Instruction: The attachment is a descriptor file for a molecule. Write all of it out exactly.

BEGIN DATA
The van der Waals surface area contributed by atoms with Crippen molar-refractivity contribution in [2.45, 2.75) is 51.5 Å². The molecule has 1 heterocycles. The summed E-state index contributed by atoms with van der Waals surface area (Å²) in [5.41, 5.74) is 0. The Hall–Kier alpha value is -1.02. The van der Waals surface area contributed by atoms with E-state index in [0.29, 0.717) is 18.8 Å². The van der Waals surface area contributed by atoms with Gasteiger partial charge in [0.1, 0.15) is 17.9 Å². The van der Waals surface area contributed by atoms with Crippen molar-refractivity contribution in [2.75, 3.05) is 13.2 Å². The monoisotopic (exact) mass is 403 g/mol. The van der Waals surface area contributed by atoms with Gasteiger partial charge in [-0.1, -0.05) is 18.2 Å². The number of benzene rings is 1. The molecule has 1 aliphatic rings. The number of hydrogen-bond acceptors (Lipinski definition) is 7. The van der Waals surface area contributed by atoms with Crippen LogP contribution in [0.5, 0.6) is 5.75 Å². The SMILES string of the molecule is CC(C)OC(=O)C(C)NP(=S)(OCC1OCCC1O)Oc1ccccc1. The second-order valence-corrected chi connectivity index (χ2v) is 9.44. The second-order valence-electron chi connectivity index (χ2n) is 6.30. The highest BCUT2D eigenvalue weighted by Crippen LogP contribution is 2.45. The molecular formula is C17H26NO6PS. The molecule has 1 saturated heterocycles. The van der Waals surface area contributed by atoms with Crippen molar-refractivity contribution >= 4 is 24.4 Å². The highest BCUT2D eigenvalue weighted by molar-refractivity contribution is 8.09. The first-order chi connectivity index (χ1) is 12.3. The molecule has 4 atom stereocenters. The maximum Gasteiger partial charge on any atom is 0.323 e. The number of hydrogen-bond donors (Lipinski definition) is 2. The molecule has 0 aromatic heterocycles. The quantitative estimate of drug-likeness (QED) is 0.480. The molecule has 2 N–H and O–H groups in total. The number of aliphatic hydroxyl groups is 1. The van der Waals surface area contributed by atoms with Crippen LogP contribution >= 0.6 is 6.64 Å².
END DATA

The van der Waals surface area contributed by atoms with Crippen molar-refractivity contribution in [2.45, 2.75) is 51.5 Å². The molecule has 1 heterocycles. The summed E-state index contributed by atoms with van der Waals surface area (Å²) in [5.41, 5.74) is 0. The Hall–Kier alpha value is -1.02. The van der Waals surface area contributed by atoms with E-state index in [0.29, 0.717) is 18.8 Å². The van der Waals surface area contributed by atoms with Gasteiger partial charge in [0.1, 0.15) is 17.9 Å². The van der Waals surface area contributed by atoms with Crippen molar-refractivity contribution in [2.75, 3.05) is 13.2 Å². The monoisotopic (exact) mass is 403 g/mol. The van der Waals surface area contributed by atoms with Gasteiger partial charge in [-0.1, -0.05) is 18.2 Å². The number of benzene rings is 1. The molecule has 1 aliphatic rings. The number of hydrogen-bond acceptors (Lipinski definition) is 7. The van der Waals surface area contributed by atoms with Crippen LogP contribution in [0.5, 0.6) is 5.75 Å². The SMILES string of the molecule is CC(C)OC(=O)C(C)NP(=S)(OCC1OCCC1O)Oc1ccccc1. The second-order valence-corrected chi connectivity index (χ2v) is 9.44. The second-order valence-electron chi connectivity index (χ2n) is 6.30. The highest BCUT2D eigenvalue weighted by Crippen LogP contribution is 2.45. The molecular formula is C17H26NO6PS. The molecule has 1 saturated heterocycles. The van der Waals surface area contributed by atoms with Crippen molar-refractivity contribution >= 4 is 24.4 Å². The highest BCUT2D eigenvalue weighted by molar-refractivity contribution is 8.09. The first-order chi connectivity index (χ1) is 12.3. The molecule has 4 atom stereocenters. The maximum Gasteiger partial charge on any atom is 0.323 e. The number of hydrogen-bond donors (Lipinski definition) is 2. The molecule has 0 aromatic heterocycles. The quantitative estimate of drug-likeness (QED) is 0.480. The molecule has 2 N–H and O–H groups in total. The number of aliphatic hydroxyl groups is 1. The van der Waals surface area contributed by atoms with Crippen LogP contribution >= 0.6 is 6.64 Å².